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Buying Guide to Food Processors


Designed to slice, dice, chop, mince, grind, shred, puree, and more, food processors are kitchen workhorses and the closest thing so far to a science fiction-style robot that prepares our food. Until that time, however, if you need a hand with food prep and are considering investing in a food processor, we've got the guidelines to answer your big questions as well as a few you might not have considered.

Food Processors

Counter space and lifestyle will all play a part in choosing a food processor, since one size does not necessarily fit all.

You have a blender so why do you need a food processor?

There are significant differences between food processors and blenders, even though you can do certain tasks in both. Blenders have a tall, upright design that tapers to a smaller bottom and generally requires adding a liquid ingredient to operate. A food processor, on the other hand, works with dry ingredients and can accommodate bulkier foods (think larger veggies, dough) thanks to a wide, flat bottom.

How big of a food processor do you need?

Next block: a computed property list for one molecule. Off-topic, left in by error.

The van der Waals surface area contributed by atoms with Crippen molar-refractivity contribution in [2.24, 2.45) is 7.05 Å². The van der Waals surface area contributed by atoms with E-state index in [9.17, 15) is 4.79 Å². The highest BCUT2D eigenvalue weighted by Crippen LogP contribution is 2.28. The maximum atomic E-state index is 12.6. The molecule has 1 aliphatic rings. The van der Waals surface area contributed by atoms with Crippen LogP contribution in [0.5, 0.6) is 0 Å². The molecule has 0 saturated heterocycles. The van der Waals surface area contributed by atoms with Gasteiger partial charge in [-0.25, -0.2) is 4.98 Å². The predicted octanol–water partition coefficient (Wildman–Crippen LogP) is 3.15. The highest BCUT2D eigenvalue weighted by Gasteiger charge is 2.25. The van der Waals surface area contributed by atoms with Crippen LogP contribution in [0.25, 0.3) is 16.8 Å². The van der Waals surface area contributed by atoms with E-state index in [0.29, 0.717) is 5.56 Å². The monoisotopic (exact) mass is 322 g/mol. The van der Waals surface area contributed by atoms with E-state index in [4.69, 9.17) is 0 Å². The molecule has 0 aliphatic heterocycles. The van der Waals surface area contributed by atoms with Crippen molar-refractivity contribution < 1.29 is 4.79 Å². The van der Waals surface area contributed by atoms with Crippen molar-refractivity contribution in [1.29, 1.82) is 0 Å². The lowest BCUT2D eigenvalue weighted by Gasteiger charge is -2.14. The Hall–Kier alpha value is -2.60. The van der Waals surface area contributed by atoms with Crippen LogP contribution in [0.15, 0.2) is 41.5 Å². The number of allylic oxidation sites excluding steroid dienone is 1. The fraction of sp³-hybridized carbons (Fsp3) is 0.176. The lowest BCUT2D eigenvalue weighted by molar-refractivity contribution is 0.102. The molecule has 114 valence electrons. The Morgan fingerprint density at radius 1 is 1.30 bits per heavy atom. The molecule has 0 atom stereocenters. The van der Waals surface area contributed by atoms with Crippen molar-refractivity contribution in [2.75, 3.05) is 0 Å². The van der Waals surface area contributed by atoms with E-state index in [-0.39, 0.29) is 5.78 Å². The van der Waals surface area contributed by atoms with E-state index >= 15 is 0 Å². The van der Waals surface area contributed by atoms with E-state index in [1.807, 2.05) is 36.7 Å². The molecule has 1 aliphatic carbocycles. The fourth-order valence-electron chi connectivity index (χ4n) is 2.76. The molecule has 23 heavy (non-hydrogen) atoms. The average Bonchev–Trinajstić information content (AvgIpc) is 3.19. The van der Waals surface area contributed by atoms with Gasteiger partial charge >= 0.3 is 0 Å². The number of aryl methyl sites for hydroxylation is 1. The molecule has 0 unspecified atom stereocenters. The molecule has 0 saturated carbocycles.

How big you go depends on what you want to do with your food processor. Do you want a quicker way to dice and slice veggies for salads or soups? Grating cheese? Kneading dough? Mincing herbs? The size, or capacity, of the food processor will depend upon your recipe requirements. A mini food processor, or food chopper, would be perfect for small servings, chopping nuts, or mincing garlic. A large capacity would be more suitable for family size servings, and an extra-large capacity would work best for someone who entertains a lot or caters.

Please note that a manufacturer's listed bowl size does not translate into the exact amount of ingredients you may add at once. Processors typically hold a cup or two less than the bowl size, and less than that (approximately half) for liquid contents.

What you should know about food processor capacities?

In this instance, size does matter. Too small and you won't be able to use your food processor; too big, and may have an appliance taking up too much counter space. Here's a guide to finding the machine that's just right:

Food Processor Capacity Guide:

Type Capacity Best For
Mini-Prep Processor